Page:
WAILUKU – The state Department of Health has scheduled public informational meetings in Maui County to discuss proposed administrative rules on cesspools and wastewater systems, Council Chair Gladys Baisa announced today.
DOH will conduct an informational meeting on Oct. 15 at 6 p.m. in the Council Chamber, Baisa said.
The proposed amendments to the Hawaii Administrative Rules would prohibit new cesspools and phase out existing ones through a mandatory upgrade to a septic system or other wastewater system upon sale of property. A document with the proposed revisions is available at mauicounty.us/cesspools.
A public hearing is scheduled for tomorrow on Oahu at 10:30 a.m., with videoconferencing to the Neighbor Islands. Maui residents can monitor the meeting at the Wailuku Health Center at 121 Mahalani St.
Baisa requested that DOH conduct a live meeting on Maui because of the rules’ potential impact here. In a press release, DOH estimated there are more than 12,000 cesspools on this island.
“I know a lot of residents, especially Upcountry, will be affected by the proposed cesspool regulations,” Baisa said. “I urge affected residents to attend the Oct. 15 meeting, as the rule change may cause a significant financial burden to homeowners.”
On Sept. 26, Baisa submitted a letter to state Health Director Linda Rosen to offer comments on the draft rule amendments. Baisa urged the department to allow homeowners at least a year to complete any mandatory conversion to a new wastewater system. The DOH has proposed a 180-day time frame. “Providing for an extended time frame to complete the required upgrades would impose less of a burden on Maui County’s homeowners and promote compliance with the rule,” Baisa said.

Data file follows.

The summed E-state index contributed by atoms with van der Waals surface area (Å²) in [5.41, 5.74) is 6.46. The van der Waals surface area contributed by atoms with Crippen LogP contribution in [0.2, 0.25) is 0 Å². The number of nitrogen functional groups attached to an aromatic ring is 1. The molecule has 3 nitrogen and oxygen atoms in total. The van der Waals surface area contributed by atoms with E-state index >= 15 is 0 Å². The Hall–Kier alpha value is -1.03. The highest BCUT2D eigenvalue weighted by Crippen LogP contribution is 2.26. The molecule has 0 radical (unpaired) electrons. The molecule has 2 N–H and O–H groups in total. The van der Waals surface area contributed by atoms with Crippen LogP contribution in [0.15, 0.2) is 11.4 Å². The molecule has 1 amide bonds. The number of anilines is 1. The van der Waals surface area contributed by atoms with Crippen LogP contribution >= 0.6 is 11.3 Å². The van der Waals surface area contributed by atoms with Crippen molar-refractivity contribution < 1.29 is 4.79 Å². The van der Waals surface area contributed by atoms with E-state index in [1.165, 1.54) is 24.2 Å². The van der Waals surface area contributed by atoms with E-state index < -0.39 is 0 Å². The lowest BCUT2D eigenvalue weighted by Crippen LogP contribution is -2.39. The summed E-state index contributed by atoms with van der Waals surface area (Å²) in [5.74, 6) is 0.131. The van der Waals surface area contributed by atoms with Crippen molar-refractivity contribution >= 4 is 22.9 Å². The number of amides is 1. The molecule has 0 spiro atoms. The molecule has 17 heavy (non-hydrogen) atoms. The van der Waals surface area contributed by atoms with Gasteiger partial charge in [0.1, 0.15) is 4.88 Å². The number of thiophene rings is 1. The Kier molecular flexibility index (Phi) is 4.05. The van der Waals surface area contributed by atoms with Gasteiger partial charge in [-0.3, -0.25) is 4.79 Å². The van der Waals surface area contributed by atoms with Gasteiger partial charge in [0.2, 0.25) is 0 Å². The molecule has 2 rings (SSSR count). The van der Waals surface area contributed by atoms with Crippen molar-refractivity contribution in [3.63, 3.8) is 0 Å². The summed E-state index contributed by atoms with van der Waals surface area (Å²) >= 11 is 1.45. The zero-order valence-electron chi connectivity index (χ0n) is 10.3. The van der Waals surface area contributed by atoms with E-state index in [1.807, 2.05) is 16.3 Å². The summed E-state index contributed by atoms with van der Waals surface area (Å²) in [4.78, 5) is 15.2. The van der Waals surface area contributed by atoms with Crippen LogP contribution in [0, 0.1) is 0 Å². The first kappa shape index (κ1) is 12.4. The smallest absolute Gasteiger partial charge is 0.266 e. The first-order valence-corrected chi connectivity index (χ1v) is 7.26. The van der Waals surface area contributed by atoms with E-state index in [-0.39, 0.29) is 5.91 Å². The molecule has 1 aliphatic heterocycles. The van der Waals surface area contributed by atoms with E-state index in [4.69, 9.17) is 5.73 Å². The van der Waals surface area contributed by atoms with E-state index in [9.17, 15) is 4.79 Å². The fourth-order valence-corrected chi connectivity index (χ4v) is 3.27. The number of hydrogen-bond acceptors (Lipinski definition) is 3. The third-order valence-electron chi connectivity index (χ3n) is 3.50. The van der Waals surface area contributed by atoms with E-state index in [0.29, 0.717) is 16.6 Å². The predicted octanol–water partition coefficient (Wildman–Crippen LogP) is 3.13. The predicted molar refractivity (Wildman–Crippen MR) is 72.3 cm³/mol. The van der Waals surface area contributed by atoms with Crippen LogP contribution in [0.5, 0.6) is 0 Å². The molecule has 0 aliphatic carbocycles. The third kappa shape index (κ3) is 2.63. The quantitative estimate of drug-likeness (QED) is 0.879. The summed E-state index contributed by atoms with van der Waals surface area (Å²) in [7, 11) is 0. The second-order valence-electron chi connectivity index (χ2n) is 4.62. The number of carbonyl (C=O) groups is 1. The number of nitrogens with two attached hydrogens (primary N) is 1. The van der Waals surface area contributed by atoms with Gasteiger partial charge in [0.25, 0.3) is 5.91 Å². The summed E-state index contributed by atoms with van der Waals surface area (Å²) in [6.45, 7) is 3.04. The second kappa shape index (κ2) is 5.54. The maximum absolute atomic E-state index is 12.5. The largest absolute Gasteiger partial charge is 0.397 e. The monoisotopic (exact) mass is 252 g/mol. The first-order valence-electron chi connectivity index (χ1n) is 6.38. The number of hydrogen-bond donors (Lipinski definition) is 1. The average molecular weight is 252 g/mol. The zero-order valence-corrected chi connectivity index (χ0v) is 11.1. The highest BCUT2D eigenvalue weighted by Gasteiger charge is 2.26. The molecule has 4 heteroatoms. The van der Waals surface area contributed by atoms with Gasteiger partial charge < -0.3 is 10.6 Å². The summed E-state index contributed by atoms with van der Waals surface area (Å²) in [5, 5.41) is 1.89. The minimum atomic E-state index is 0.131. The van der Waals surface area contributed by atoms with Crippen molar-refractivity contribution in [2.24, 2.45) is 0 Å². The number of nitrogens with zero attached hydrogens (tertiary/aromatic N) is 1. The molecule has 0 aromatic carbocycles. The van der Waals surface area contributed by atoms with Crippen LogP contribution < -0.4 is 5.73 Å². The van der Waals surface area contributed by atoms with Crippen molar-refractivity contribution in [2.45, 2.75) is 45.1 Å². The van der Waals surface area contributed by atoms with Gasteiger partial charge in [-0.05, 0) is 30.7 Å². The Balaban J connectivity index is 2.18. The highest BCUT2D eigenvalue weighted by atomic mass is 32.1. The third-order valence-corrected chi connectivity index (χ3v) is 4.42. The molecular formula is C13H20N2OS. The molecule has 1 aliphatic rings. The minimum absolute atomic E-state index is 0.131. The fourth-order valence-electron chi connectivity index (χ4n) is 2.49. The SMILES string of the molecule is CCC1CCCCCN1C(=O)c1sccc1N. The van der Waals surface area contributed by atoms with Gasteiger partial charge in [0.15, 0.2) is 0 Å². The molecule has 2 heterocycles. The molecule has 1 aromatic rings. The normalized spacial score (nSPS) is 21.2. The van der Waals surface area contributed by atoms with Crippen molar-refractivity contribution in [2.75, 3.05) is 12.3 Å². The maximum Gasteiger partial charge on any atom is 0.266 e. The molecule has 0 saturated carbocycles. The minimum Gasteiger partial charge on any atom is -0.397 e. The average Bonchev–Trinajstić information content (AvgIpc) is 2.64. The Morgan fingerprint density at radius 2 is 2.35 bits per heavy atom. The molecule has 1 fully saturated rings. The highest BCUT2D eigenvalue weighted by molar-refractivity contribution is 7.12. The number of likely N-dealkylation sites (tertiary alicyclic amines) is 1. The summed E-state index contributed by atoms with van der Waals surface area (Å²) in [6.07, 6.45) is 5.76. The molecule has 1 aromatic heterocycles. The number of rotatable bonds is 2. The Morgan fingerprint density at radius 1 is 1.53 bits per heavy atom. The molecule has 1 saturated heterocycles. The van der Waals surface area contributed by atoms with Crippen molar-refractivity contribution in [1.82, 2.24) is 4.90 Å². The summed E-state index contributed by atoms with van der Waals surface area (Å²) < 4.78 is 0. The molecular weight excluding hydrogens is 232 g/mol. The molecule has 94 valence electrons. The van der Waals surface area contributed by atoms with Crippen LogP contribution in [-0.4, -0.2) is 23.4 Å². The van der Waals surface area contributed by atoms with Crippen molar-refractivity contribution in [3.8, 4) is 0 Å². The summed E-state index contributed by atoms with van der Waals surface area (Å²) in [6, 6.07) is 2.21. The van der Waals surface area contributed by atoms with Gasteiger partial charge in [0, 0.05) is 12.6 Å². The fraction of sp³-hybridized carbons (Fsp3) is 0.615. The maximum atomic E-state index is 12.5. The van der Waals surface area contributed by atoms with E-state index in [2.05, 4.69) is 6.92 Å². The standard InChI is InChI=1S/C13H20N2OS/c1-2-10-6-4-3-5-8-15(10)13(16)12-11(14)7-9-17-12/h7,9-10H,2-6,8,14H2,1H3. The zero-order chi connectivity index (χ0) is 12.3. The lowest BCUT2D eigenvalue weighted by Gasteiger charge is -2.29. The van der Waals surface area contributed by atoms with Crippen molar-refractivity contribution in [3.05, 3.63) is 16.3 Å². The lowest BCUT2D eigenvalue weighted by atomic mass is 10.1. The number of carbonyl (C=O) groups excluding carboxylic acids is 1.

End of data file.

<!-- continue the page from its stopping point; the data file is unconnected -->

Baisa suggested exempting low-risk cesspools from the upgrade requirement and urged state officials to consider factors like a cesspool’s proximity to the ocean and drinking water sources, soil condition and lot size.
“I support the intent to protect the quality of Hawaii’s nearshore waters and drinking water supplies,” Baisa said. “However, there is no justification to require elimination of cesspools that present little to no risk of contaminating our water supply or the ocean.”
In her letter, Baisa noted the cesspool upgrade requirement should not apply to transfers between family members and that the state should provide funding support to homeowners when upgrades are required. The cost of each cesspool upgrade is estimated at $20,000.
“I urge the state to consider ways to mitigate financial hardship,” Baisa said. “I understand the state’s intent to upgrade our wastewater systems, but invite them to strongly take a look at the unintended impacts this would cause across the state, especially in rural districts.” An informational meeting will also be held on Molokai on Oct. 10 at 5 p.m. at the Kaunakakai Gymnasium. There are 1,400 cesspools on Molokai.
Written comments will be accepted by DOH at the informational meetings.
Baisa, Mayor Alan Arakawa, Planning Director Will Spence and Water Director Dave Taylor met with Environmental Health Administrator Gary Gill and other state health officials at the County Building last month. Baisa stressed the importance of meetings in Maui County and approved DOH’s use of the Council Chamber.
For more information on the meetings, contact DOH’s Wastewater Branch in Honolulu at (808) 586-4294.